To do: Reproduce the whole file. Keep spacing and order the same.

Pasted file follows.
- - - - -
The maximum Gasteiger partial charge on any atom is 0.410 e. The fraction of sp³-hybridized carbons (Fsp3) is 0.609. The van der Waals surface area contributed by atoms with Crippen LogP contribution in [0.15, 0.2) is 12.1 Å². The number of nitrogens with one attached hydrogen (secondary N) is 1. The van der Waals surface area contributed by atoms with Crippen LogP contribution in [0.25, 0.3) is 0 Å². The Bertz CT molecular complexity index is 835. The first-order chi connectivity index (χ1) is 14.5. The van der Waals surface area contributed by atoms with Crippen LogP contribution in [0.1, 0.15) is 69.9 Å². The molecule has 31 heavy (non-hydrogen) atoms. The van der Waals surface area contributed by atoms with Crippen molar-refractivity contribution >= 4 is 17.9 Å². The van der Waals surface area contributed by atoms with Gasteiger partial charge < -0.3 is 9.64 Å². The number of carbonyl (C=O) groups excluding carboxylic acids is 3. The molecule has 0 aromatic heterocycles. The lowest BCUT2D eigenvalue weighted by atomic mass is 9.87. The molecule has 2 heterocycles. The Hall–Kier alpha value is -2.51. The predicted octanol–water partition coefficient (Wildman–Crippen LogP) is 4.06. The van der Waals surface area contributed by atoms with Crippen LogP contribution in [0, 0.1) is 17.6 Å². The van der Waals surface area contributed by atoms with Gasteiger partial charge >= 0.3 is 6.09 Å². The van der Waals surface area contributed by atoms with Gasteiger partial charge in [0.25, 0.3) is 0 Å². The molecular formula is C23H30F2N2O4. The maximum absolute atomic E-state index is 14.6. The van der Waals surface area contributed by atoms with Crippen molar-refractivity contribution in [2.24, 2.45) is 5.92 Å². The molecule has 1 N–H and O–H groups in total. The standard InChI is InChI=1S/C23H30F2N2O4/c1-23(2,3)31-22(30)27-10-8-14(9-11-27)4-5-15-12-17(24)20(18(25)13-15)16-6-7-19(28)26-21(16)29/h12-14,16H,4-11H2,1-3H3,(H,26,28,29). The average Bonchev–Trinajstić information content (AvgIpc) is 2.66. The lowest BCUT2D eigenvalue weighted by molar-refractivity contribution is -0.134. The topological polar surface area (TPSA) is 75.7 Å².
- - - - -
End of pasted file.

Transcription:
The maximum Gasteiger partial charge on any atom is 0.410 e. The fraction of sp³-hybridized carbons (Fsp3) is 0.609. The van der Waals surface area contributed by atoms with Crippen LogP contribution in [0.15, 0.2) is 12.1 Å². The number of nitrogens with one attached hydrogen (secondary N) is 1. The van der Waals surface area contributed by atoms with Crippen LogP contribution in [0.25, 0.3) is 0 Å². The Bertz CT molecular complexity index is 835. The first-order chi connectivity index (χ1) is 14.5. The van der Waals surface area contributed by atoms with Crippen LogP contribution in [0.1, 0.15) is 69.9 Å². The molecule has 31 heavy (non-hydrogen) atoms. The van der Waals surface area contributed by atoms with Crippen molar-refractivity contribution >= 4 is 17.9 Å². The van der Waals surface area contributed by atoms with Gasteiger partial charge < -0.3 is 9.64 Å². The number of carbonyl (C=O) groups excluding carboxylic acids is 3. The molecule has 0 aromatic heterocycles. The lowest BCUT2D eigenvalue weighted by atomic mass is 9.87. The molecule has 2 heterocycles. The Hall–Kier alpha value is -2.51. The predicted octanol–water partition coefficient (Wildman–Crippen LogP) is 4.06. The van der Waals surface area contributed by atoms with Crippen LogP contribution in [0, 0.1) is 17.6 Å². The van der Waals surface area contributed by atoms with Gasteiger partial charge >= 0.3 is 6.09 Å². The van der Waals surface area contributed by atoms with Gasteiger partial charge in [0.25, 0.3) is 0 Å². The molecular formula is C23H30F2N2O4. The maximum absolute atomic E-state index is 14.6. The van der Waals surface area contributed by atoms with Crippen molar-refractivity contribution in [2.24, 2.45) is 5.92 Å². The molecule has 1 N–H and O–H groups in total. The standard InChI is InChI=1S/C23H30F2N2O4/c1-23(2,3)31-22(30)27-10-8-14(9-11-27)4-5-15-12-17(24)20(18(25)13-15)16-6-7-19(28)26-21(16)29/h12-14,16H,4-11H2,1-3H3,(H,26,28,29). The average Bonchev–Trinajstić information content (AvgIpc) is 2.66. The lowest BCUT2D eigenvalue weighted by molar-refractivity contribution is -0.134. The topological polar surface area (TPSA) is 75.7 Å².